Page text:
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Lazio ItalyLazio Map

Major Cities:

Roma (Rome)

Home to Italy’s vibrant historic and cosmopolitan capital city of Rome, the region of Lazio is otherwise quiet and laid-back, situated on the west central coast and occupying about 6,600 square miles. About half of the terrain is hilly while other areas are split evenly between mountains and plains, making this quite a geographically diverse area.

The 5.5 million or so people that live in Lazio are employed mostly in the services sector, largely due to the presence of Rome and its rich tourist, banking, and insurance industries. In other parts of Lazio, agriculture still reigns supreme and the area is known for the cultivation of wine grapes, olives, and other fruits and vegetables. Textiles, automobile manufacturing, paper mills, and building material manufacturers account for the remainder of Lazio’s wealth and the region is indeed the most prosperous in the country.

The large coastline of Lazio is occupied by sandy beaches and interesting towns like Gaeta – important to Italy’s military history. Other coastal towns of note include Civitavecchia, a seaport on the Tyrrhenian Sea that serves as a port of call to cruise ships from all over the world. It’s also the site of a few notable churches, a castle or two, and some Roman baths, still in use by a number of locals. The National Park of Circeo is on the coast as well, established in 1934 to protect this rich bio-diverse area of the coastal plain of the Lazio region.

Rome sits smack in the center of Lazio, basking in all its glory, rich in history, culture, industry, and touting its role as the 11th most visited city in the world. It has long been and remains the most popular tourist attraction in Italy and boasts a rich historic center that was one of the first locations placed on UNESCO’s World Heritage Site list. It takes weeks to explore Rome – most Italy tours only scratch the surface – as there is so much to see and do, from admiring ruins and great monuments, to browsing architectural gems, to visiting some of the best museums in the world, including the awesome Vatican complex. There are bridges to cross, fountains in which to throw pennies, and even catacombs to explore. Rome is truly one of the great cities of the world.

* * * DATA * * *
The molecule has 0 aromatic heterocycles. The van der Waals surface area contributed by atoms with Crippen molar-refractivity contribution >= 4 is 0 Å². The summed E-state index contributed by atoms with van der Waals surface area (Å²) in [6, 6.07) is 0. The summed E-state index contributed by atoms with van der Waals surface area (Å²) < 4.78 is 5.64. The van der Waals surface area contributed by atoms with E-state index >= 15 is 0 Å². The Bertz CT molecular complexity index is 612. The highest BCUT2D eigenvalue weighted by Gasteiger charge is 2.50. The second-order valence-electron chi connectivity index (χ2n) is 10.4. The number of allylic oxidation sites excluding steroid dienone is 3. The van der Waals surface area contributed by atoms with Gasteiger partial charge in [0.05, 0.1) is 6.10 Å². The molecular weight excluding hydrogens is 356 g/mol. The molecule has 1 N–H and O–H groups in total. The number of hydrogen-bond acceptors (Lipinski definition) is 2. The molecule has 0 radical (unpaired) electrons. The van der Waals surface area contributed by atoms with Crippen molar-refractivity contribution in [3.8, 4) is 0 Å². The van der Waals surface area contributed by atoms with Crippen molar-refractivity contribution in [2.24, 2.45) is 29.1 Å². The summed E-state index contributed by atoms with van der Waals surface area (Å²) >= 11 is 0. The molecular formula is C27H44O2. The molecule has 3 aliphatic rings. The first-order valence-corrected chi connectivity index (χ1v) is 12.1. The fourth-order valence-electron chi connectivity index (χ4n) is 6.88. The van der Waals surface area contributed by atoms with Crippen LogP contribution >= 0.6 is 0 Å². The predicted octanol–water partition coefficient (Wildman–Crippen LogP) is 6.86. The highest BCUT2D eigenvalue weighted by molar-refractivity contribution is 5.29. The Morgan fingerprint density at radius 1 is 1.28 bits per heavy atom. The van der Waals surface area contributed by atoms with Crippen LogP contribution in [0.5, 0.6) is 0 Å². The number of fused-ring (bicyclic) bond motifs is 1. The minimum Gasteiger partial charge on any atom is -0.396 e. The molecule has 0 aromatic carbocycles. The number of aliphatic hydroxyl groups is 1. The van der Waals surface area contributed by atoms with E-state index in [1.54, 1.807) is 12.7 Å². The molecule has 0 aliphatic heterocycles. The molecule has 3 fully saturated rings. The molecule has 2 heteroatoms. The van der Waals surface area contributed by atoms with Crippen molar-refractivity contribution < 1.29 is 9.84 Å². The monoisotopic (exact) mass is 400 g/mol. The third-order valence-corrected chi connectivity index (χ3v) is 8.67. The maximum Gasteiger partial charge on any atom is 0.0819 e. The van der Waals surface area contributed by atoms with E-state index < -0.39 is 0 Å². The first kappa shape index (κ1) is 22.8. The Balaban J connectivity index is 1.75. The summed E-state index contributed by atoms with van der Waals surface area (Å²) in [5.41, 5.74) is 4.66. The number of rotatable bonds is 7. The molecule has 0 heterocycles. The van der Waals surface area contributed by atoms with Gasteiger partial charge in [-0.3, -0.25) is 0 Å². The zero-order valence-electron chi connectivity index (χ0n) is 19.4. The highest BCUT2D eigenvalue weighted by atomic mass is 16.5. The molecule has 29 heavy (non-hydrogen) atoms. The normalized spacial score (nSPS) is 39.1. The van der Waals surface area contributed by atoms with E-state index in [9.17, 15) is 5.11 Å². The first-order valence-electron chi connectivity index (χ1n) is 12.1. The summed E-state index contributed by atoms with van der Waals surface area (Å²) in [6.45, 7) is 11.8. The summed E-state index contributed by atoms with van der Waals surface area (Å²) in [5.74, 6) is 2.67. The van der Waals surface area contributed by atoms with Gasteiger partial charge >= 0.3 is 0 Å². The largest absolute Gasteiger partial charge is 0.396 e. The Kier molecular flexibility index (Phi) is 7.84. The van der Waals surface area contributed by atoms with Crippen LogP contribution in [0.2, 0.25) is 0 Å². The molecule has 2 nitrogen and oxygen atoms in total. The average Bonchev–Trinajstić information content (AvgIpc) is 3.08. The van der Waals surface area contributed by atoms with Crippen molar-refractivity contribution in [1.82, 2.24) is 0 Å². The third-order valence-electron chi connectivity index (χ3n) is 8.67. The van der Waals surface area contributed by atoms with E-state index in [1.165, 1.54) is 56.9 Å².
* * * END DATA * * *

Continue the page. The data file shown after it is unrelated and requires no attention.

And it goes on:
But while Rome provides endless opportunities for those looking for a cultural and historic experience, other parts of Lazio offer plenty of peace and quiet. Consider, for example, the Pontine Islands, an archipelago off the coast of the region, once used by the Etruscans and greatly expanded residentially during the reign of Caesar Augustus. They were also used by the Fascist regime as islands of exile but are now a popular vacation spot thanks to their secluded, unspoiled beaches, grottos, and small vineyards that tourists simply love to visit.

On your trip to Rome you will also want to take the time to explore the medieval town of Viterbo – known for its pottery and marble, and the notable Etruscan settlements of Cerveteri and Tarquinia, each fascinating in their own right, full of grand archaeological and architectural offerings.